State sued over mentally impaired

Advocates say patients are kept in hospitals after they're ready to leave
Wednesday, April 06, 2005
Star-Ledger Staff

State psychiatric hospitals routinely and illegally confine hundreds of patients who are medically ready to leave, an advocacy group alleged in a federal lawsuit filed against the Department of Human Services yesterday.

The suit, filed by New Jersey Protection and Advocacy Inc., says these patients are kept in the hospitals because the state has no place else to treat them.

The group's attorneys credited acting Gov. Richard Codey with recently pledging to create more treatment services for patients outside institutions. But without a plan to "fix the problem by a specific date," New Jersey continues to violate the 1999 U.S. Supreme Court decision known as Olmstead, which states that people with disabilities must be allowed to live in the least restrictive setting possible, said Joseph Young the group's deputy director.

"Without a date, this will just limp along," Young said.

There are 2,300 people living in the state's six psychiatric hospitals, Human Services spokesman Ed Rogan said. Last month, 994 of these patients remained there on "conditional extension pending placement" because they had no place to live where they could continue receiving adequate outpatient care, he said.

These people deemed fit to leave remain confined "without the ability to control simple events in their life such as turning lights on and off, when they will lay down to rest, when they will eat or sleep and when and if they will have access to the outdoors and when they will shower," the lawsuit said.

The lawsuit filed in Trenton federal court cites victims such as Carol C., a 60-year-old woman who was committed to a psychiatric hospital for 12 years, ending last month. "Less than one month after her commitment, the court determined that Carol could be discharged," according to the lawsuit. She remains hospitalized "on a restrictive and volatile ward where she endured assaults from other patients."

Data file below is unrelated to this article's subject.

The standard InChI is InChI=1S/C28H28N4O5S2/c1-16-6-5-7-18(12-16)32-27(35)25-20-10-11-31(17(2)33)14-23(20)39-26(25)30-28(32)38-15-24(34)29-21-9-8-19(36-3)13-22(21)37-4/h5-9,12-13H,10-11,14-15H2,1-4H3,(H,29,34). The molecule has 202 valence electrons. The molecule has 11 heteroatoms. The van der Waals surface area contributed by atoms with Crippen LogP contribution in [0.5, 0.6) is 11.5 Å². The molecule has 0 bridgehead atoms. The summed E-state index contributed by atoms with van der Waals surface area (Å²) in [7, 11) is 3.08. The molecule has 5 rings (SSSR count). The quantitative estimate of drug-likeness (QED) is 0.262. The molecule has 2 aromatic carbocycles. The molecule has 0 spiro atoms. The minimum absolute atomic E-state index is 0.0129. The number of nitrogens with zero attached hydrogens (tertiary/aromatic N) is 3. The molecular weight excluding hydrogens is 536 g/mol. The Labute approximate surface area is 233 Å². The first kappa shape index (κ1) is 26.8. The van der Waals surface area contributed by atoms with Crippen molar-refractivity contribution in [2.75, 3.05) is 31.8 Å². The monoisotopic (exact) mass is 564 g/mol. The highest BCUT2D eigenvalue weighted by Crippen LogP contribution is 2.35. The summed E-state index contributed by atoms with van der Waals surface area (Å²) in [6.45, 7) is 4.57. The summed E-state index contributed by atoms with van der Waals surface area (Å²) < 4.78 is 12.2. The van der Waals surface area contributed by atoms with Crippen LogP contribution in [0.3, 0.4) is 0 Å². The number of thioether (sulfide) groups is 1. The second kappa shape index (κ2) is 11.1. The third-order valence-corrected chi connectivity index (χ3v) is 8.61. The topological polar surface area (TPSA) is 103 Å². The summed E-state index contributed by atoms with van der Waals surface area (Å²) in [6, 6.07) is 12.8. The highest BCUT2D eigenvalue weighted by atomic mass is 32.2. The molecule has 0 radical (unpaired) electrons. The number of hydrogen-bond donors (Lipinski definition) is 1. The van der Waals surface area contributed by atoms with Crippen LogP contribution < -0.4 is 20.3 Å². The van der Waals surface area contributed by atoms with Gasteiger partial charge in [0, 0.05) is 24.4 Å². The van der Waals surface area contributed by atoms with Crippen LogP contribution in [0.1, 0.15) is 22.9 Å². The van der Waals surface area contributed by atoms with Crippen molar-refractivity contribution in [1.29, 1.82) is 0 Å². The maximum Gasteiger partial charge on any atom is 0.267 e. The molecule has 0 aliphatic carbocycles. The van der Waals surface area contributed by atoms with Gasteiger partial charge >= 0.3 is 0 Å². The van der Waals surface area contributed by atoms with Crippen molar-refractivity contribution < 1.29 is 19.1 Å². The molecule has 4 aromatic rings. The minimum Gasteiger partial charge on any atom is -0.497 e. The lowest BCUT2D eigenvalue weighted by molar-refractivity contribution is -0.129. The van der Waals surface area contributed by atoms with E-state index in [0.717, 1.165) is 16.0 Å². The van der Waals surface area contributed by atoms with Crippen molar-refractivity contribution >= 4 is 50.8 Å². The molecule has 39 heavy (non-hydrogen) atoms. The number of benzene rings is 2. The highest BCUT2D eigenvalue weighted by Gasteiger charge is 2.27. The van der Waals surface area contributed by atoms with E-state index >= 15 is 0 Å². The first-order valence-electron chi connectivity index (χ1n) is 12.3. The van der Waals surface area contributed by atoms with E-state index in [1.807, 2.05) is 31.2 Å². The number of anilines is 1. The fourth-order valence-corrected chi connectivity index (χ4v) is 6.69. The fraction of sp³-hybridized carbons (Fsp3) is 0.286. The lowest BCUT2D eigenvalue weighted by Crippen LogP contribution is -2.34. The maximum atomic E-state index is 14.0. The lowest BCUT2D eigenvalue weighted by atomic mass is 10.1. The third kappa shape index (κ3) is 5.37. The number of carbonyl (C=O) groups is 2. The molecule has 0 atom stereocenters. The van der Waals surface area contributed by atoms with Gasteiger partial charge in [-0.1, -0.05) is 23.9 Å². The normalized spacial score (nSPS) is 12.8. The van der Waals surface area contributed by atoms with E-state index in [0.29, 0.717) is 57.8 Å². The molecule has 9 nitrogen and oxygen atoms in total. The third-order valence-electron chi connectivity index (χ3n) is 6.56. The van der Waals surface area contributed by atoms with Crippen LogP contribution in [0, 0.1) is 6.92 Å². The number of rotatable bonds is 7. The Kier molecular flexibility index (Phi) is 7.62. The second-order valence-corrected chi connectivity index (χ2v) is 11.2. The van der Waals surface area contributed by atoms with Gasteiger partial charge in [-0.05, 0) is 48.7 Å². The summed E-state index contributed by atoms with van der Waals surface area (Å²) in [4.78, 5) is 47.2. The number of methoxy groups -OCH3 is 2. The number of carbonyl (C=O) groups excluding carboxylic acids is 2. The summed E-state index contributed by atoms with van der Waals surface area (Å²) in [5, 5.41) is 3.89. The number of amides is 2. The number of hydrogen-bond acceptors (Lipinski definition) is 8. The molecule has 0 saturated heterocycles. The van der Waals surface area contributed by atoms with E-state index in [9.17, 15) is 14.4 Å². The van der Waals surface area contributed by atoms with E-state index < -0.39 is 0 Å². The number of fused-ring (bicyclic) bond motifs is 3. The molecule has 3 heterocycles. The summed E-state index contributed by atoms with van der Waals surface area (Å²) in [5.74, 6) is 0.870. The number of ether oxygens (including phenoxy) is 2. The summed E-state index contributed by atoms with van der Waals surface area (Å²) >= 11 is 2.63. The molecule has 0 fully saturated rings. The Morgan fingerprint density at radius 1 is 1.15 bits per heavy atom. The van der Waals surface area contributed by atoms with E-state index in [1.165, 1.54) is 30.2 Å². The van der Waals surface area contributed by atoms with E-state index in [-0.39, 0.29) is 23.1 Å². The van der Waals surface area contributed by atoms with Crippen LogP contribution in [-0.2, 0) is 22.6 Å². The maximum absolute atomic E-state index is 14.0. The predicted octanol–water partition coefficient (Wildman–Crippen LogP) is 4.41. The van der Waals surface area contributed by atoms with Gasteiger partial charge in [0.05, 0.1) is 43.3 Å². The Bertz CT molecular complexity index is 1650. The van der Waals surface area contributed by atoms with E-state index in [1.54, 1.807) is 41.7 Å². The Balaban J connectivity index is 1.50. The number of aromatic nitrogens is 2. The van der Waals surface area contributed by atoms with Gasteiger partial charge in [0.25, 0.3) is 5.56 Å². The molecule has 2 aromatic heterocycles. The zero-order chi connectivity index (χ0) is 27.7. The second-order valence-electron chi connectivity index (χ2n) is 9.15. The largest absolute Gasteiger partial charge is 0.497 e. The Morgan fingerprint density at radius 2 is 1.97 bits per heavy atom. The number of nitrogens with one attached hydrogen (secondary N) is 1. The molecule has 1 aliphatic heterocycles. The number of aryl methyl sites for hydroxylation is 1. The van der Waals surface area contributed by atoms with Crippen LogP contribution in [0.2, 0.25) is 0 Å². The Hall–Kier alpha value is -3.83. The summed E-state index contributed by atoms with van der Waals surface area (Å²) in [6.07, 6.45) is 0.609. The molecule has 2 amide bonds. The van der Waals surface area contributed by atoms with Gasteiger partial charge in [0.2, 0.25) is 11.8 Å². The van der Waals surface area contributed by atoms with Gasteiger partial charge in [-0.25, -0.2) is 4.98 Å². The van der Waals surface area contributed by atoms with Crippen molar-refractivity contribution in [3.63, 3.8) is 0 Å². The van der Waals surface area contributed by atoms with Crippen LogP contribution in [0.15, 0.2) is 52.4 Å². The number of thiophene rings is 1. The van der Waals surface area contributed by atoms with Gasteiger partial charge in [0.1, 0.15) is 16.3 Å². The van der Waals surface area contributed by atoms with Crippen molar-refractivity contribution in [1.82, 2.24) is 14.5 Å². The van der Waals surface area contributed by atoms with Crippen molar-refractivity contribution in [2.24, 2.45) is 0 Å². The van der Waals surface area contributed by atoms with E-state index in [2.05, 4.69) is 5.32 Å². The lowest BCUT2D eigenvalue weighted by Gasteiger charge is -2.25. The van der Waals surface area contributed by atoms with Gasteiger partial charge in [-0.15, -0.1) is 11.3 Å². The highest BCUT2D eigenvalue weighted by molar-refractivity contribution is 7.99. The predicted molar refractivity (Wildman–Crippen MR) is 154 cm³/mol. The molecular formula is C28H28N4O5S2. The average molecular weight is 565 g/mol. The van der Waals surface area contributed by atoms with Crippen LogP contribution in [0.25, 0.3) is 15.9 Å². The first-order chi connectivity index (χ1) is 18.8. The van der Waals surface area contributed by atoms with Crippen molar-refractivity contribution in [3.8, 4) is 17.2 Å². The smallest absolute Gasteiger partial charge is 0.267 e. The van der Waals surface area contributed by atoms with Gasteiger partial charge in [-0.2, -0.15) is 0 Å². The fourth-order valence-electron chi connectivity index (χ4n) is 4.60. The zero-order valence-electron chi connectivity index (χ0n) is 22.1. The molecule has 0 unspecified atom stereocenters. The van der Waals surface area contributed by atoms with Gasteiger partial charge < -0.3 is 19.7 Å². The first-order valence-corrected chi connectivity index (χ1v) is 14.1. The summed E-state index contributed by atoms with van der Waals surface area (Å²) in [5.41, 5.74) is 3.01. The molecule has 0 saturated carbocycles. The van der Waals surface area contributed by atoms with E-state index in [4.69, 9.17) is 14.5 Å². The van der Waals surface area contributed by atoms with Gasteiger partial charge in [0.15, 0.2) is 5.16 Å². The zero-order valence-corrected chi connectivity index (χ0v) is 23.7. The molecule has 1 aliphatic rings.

Brian B., 38, also remains hospitalized two years after his doctor and a judge said he was ready to leave. "But because the state has failed to find a community placement, Brian remains hospitalized on an extremely violent ward where his safety and security are in jeopardy," the lawsuit said.

Codey and Human Services Commissioner James Davy didn't comment directly on the allegations in the lawsuit, but said in separate statements that they shared a concern about the number of people who remain confined in state hospitals. They said there are plans to address the problem.

"Governor Codey is deeply concerned about individuals on (conditional extension pending placement) status as evidenced by his proposals for a $200 million housing trust fund and a major expansion in mental health services," Codey's spokeswoman Kelley Heck said in response to the lawsuit.

Davy said the number of patients retained in psychiatric hospitals "has been an issue of concern to us for some time." He noted that the department created nearly 500 new community placements for people with mental illness since the 2003 fiscal year.

The state also "greatly expanded an array of community-based mental health services, such as case management, substance abuse services, and programs of Assertive Community Treatment in which ... teams provide a comprehensive package of services to clients in the community," Davy said in a prepared statement.

The lawsuit asks the court to compel the state to provide community mental health treatment and housing assistance to people ready to leave hospitals. The advocacy group also asks the court to impose a cash penalty for every day a patient is committed unnecessarily.

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